Richard Holbrooke’s Dying Words a Joke, Says Obama Administration

Richard Holbrook, US Special Representative on Pakistan and Afghanistan died on Tuesday morning.

Richard Holbrooke's Dying Words a Joke, Says Obama Administration

According to reports, Holbrooke’s dying words were “You’ve got to stop this war in Afghanistan.” But don’t worry about it—he was just messing around, according to the Obama Administration.

The Huffington Post reports today that State Department spokesman PJ Crowley suggested this afternoon that Holbrooke’s dying words “were part of a jovial back-and-forth with the medical staff.” Specifically, Crowley said:

“At one point, the medical team said, ‘You’ve got to relax,’ And Richard said, ‘I can’t relax, I’m worrying about Afghanistan and Pakistan.’ After some additional exchanges … finally [Holbrooke’s doctor] said, ‘Tell you what, we’ll try to fix this challenge while you’re in surgery.’ And [Holbrooke] said, ‘Yeah, see if you can take care of that,’ including ending the war.”

“See if you can take care of that” does depart distinctly—in tone as well as substance—from an earlier report that his last words, reportedly to his surgeon, were “You’ve got to stop this war in Afghanistan.”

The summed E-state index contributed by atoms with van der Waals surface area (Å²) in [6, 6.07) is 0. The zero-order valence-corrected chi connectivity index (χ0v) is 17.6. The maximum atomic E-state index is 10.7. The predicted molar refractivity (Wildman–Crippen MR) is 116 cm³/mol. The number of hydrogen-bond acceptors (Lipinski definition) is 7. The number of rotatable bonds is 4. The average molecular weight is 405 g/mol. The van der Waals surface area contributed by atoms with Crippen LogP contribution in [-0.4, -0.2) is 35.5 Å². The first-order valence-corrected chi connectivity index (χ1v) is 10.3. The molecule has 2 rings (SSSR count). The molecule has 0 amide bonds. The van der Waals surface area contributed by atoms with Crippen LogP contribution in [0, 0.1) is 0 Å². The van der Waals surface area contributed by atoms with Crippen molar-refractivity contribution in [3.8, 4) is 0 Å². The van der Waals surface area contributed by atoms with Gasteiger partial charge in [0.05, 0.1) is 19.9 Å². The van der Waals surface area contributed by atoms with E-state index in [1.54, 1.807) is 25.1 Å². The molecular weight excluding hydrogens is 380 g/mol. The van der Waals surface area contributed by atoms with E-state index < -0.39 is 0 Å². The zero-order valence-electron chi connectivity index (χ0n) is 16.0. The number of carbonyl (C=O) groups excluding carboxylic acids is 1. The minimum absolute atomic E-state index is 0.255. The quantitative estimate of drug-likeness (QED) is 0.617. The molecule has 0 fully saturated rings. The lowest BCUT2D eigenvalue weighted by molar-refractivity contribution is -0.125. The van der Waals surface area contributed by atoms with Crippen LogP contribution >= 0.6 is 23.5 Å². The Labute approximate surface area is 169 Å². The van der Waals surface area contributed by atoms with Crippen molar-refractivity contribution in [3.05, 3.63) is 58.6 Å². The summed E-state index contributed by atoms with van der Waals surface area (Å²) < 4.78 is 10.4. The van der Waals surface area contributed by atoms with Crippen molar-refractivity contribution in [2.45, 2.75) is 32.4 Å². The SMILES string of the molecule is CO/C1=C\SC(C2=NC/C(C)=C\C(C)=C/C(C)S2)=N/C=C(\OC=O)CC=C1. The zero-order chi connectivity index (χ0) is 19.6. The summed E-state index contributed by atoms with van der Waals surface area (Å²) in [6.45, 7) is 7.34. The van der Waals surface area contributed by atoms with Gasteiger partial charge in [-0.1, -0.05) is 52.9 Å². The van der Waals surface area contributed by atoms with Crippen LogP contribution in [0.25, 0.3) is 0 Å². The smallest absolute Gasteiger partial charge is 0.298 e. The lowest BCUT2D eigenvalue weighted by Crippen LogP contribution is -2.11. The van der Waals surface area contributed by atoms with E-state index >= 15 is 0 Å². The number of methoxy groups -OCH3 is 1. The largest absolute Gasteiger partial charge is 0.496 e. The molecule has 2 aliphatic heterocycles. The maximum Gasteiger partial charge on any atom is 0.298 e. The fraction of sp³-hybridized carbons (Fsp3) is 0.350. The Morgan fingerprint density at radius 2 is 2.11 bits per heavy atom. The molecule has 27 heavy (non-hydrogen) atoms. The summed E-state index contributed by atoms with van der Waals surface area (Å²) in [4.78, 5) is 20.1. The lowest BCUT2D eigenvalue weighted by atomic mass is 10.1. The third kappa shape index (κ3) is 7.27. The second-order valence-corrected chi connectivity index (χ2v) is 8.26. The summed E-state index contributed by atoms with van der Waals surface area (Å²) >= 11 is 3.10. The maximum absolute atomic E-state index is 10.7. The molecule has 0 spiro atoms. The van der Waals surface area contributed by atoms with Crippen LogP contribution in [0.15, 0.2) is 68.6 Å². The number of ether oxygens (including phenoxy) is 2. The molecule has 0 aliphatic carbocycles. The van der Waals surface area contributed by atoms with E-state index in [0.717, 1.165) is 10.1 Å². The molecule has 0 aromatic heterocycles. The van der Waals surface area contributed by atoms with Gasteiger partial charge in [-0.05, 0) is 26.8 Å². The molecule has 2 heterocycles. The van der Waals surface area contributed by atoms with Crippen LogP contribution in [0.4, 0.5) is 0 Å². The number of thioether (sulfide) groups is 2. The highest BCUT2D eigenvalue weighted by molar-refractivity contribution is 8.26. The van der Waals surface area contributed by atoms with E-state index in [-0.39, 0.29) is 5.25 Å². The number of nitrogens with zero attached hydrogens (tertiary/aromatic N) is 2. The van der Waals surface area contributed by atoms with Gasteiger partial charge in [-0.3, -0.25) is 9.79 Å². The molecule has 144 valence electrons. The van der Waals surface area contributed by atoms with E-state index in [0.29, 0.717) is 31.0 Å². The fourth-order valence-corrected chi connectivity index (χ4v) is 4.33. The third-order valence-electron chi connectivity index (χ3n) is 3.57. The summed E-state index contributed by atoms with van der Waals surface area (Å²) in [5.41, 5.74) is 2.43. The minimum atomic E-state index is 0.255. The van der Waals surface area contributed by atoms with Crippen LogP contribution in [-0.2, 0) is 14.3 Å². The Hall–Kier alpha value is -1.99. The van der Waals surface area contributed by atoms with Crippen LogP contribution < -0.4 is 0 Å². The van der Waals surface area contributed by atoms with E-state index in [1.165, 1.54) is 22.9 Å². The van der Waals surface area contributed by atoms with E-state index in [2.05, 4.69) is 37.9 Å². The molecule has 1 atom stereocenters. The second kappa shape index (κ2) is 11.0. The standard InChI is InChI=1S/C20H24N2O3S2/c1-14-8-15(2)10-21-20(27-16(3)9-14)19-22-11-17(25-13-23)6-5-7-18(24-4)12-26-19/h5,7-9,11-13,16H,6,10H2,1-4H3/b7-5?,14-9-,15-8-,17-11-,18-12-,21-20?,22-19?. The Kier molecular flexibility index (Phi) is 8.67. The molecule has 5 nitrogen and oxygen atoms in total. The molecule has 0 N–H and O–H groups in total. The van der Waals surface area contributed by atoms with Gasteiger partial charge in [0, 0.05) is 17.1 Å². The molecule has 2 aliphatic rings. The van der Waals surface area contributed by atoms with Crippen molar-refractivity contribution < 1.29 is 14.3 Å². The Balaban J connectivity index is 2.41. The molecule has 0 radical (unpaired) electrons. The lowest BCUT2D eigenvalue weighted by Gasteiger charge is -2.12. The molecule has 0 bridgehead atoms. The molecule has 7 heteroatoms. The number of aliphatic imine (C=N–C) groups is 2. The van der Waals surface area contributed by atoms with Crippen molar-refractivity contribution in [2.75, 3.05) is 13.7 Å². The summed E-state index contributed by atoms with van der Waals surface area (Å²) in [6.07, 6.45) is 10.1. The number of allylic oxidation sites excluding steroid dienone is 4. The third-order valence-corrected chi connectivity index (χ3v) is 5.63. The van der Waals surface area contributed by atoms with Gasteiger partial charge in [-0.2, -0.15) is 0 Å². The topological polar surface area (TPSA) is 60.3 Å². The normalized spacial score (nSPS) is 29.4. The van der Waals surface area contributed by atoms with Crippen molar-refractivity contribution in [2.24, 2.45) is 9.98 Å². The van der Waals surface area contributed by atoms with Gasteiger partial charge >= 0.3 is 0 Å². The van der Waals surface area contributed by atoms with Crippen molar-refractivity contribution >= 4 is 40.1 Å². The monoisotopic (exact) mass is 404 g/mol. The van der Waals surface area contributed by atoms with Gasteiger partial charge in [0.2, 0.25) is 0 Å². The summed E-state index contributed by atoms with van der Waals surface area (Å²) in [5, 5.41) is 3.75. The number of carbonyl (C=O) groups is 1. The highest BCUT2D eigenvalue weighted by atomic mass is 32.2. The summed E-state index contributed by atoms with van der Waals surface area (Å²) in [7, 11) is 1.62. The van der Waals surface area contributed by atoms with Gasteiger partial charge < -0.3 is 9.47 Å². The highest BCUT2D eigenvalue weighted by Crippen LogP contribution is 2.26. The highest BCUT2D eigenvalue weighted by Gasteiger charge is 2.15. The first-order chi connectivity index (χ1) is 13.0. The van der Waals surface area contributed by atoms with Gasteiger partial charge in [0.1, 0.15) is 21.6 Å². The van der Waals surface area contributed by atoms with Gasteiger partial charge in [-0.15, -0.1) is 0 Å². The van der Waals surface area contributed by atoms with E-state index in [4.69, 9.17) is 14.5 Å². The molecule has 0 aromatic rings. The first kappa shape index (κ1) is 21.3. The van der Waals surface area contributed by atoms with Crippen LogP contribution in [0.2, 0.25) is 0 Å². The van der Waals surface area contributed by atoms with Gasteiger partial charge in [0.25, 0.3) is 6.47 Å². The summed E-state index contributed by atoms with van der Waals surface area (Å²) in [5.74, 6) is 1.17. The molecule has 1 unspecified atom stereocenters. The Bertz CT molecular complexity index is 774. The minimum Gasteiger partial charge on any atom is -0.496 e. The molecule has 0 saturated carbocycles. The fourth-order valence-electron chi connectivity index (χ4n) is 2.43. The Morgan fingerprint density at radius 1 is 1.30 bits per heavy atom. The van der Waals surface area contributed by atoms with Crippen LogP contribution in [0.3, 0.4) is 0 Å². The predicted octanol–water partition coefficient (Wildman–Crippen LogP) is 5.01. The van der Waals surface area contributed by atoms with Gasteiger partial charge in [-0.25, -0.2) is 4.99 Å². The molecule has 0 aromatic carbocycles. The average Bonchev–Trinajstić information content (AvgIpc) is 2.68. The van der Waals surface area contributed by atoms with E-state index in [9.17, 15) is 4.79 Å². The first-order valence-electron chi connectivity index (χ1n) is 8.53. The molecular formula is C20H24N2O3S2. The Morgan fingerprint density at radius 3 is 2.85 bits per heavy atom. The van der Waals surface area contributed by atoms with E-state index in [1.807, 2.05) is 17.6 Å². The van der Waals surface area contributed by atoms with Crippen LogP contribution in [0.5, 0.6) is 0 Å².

As has been widely pointed out, Holbrooke’s position was always supportive of the president’s commitment to the war in Afghanistan and believed the war could be won, and that the US presence there would not be a permanent occupation.

If Holbrooke did indeed experience some kind of deathbed epiphany that caused him to reverse his position on the Afghanistan war, the White House would certainly have motivation to downplay it. Indeed, Crowley said the fact that his last words were about Afghanistan “just showed how he was singularly focused on pursuing and advancing the process and the policies in Afghanistan and Pakistan to bring them to a successful conclusion.”

“See if you can take care of that” versus “you’ve got to stop this war in Afghanistan.” There’s quite a gulf between the two. Hanging in the balance is the pressure to honor a dying man’s last wish—and not just any man, but the man who was most responsible for the diplomatic terrain of our Afghan operation.

It’s a sensitive spot for the Obama Administration—acknowledge the man’s last words and you expose a foreign war as misguided; downplay them, and, well…you’re calling a dying man’s last words a joke.

And maybe they were—who knows. Either way, it’s a quagmire. Quagmires seem to abound for the president these days, but Obama is not the first president to find himself stuck in one.